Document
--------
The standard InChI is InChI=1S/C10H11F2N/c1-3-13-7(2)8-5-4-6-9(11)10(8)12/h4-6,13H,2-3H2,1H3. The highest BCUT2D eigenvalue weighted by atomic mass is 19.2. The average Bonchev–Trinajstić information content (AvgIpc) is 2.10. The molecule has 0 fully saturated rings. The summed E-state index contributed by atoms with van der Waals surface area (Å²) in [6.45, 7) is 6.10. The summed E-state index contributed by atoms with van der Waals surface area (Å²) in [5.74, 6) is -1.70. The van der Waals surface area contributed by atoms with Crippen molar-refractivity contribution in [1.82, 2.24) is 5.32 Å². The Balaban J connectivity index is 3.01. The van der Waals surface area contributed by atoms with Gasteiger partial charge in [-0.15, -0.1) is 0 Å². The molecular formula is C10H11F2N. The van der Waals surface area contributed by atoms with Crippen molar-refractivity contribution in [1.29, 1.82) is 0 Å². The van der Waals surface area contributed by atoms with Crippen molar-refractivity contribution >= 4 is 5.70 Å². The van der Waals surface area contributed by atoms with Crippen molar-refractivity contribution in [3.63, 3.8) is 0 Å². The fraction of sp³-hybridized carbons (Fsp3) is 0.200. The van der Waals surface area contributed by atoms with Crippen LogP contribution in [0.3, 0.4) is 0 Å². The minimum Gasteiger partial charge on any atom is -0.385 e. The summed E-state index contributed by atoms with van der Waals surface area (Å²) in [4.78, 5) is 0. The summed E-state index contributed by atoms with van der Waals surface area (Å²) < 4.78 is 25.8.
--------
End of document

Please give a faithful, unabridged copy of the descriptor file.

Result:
The standard InChI is InChI=1S/C10H11F2N/c1-3-13-7(2)8-5-4-6-9(11)10(8)12/h4-6,13H,2-3H2,1H3. The highest BCUT2D eigenvalue weighted by atomic mass is 19.2. The average Bonchev–Trinajstić information content (AvgIpc) is 2.10. The molecule has 0 fully saturated rings. The summed E-state index contributed by atoms with van der Waals surface area (Å²) in [6.45, 7) is 6.10. The summed E-state index contributed by atoms with van der Waals surface area (Å²) in [5.74, 6) is -1.70. The van der Waals surface area contributed by atoms with Crippen molar-refractivity contribution in [1.82, 2.24) is 5.32 Å². The Balaban J connectivity index is 3.01. The van der Waals surface area contributed by atoms with Gasteiger partial charge in [-0.15, -0.1) is 0 Å². The molecular formula is C10H11F2N. The van der Waals surface area contributed by atoms with Crippen molar-refractivity contribution in [1.29, 1.82) is 0 Å². The van der Waals surface area contributed by atoms with Crippen molar-refractivity contribution >= 4 is 5.70 Å². The van der Waals surface area contributed by atoms with Crippen molar-refractivity contribution in [3.63, 3.8) is 0 Å². The fraction of sp³-hybridized carbons (Fsp3) is 0.200. The van der Waals surface area contributed by atoms with Crippen LogP contribution in [0.3, 0.4) is 0 Å². The minimum Gasteiger partial charge on any atom is -0.385 e. The summed E-state index contributed by atoms with van der Waals surface area (Å²) in [4.78, 5) is 0. The summed E-state index contributed by atoms with van der Waals surface area (Å²) < 4.78 is 25.8.